Welcome to our new web site!
To give our readers a chance to experience all that our new website has to offer, we have made all content freely avaiable, through October 1, 2018.
During this time, print and digital subscribers will not need to log in to view our stories or e-editions.
(BPT) - Did you know that there are 28 bones in the foot? These bones, along with more than 30 joints, allow for a wide range of movements, including standing, walking, stretching, jogging and more. It's easy to take foot health for granted when everything feels great, but the moment something is wrong, you realize just how important your feet are.
A proactive approach is best for ongoing foot health. The Prevent Injuries Campaign!™ from the American Academy of Orthopaedic Surgeons (AAOS) strives to educate people of all ages on foot health and the importance of preventing injuries. Orthopaedic foot and ankle surgeon and spokesperson for the AAOS Steven L. Haddad, MD, FAAOS, offers these tips to help everyone keep their feet healthy for improved mobility:
Choose the right footwear
Those fancy shoes might look great with your outfit, but they may not be great for your feet. Shoes that are too tight, too loose or without enough support can cause unwanted strain on the feet, ankles, lower leg, hip and spine. There are many well-made, supportive and stylish shoes, so be smart when shopping and selecting your shoes for the day. To learn tips for finding the right fit for shoes, including advice for children's, men's and women's shoes, visit OrthoInfo.org. A quick tip: try on new shoes in the store at the end of the day, when your feet are the most swollen from your daily activities. That way, the shoe will never feel too tight and is less likely to cause damage to your feet.
Stretch and exercise your feet
You often hear about the importance of exercise, but have you thought about exercise in relation to foot health? Stretching and strengthening your feet regularly helps to relieve pressure you put on them each day, keeps the muscles flexible, and helps prevent injuries. Try flexibility exercises like toe raises and picking up a towel with your toes. Exercise can also strengthen the bones in your feet. Simply going for a walk with a good supportive shoe puts regulated impact on the bones that keeps them strong and lowers the risk of fracture/stress fracture.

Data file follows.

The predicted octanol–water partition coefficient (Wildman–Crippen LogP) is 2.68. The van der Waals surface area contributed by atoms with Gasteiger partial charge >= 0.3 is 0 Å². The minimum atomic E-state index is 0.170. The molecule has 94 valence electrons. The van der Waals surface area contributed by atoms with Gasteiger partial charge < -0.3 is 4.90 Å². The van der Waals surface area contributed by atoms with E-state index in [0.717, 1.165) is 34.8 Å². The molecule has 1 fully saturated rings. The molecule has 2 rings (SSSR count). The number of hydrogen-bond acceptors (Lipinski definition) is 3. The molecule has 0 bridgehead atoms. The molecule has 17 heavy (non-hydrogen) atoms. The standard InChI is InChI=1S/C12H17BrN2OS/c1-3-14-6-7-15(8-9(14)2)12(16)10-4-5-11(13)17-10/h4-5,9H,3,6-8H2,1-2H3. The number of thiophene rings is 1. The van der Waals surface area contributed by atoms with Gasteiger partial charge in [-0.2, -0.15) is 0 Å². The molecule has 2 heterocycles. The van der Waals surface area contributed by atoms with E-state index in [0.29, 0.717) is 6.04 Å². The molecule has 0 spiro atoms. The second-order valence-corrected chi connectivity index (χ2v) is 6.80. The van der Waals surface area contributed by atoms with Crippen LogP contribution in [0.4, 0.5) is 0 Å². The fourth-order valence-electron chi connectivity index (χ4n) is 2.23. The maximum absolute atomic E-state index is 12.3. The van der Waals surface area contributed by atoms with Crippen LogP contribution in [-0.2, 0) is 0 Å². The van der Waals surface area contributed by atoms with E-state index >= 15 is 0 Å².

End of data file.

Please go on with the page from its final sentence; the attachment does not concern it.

Don’t delay diabetic foot care
For people with diabetes, careful, daily inspection of the feet is essential to overall health and the prevention of damaging foot problems. A wound as small as a blister can progress to a serious infection in a matter of a day. According to Dr. Haddad, diabetes also damages blood vessels, decreasing the blood flow to the feet. Poor circulation weakens bone and can cause disintegration of the bones and joints in the foot and ankle. Just as important, diabetes can affect the nerves to your feet. Because you don't feel the bottom of your feet as you normally would, you may develop cuts, sores or blisters on the bottom of your feet and not know it. It's therefore essential to examine your feet as part of your daily routine. Due to both the nerve and blood flow problems, people with diabetes are also at increased risk for breaking bones in the feet.
Explore home therapies
If you find your feet are sore or achy, consider exploring home remedies. Of course, changing to supportive shoes and stretching are good first steps for relief. Some people soak their feet in water to reduce soreness, while others may try hot/cold therapy with compresses. There are foot ointments and lotions as well. These all can help with temporary soreness, but if you have chronic aches or pains, consider seeing an orthopaedic specialist.
Consult with an orthopaedic surgeon
With so many bones, joints and tendons, it can be difficult to know what's causing issues with your feet. Consider a consultation with an orthopaedic specialist who can pinpoint whether your foot pain is due to a disease or injury and guide you through steps for recovery. Visit OrthoInfo.org for more information about finding the right orthopaedic surgeon.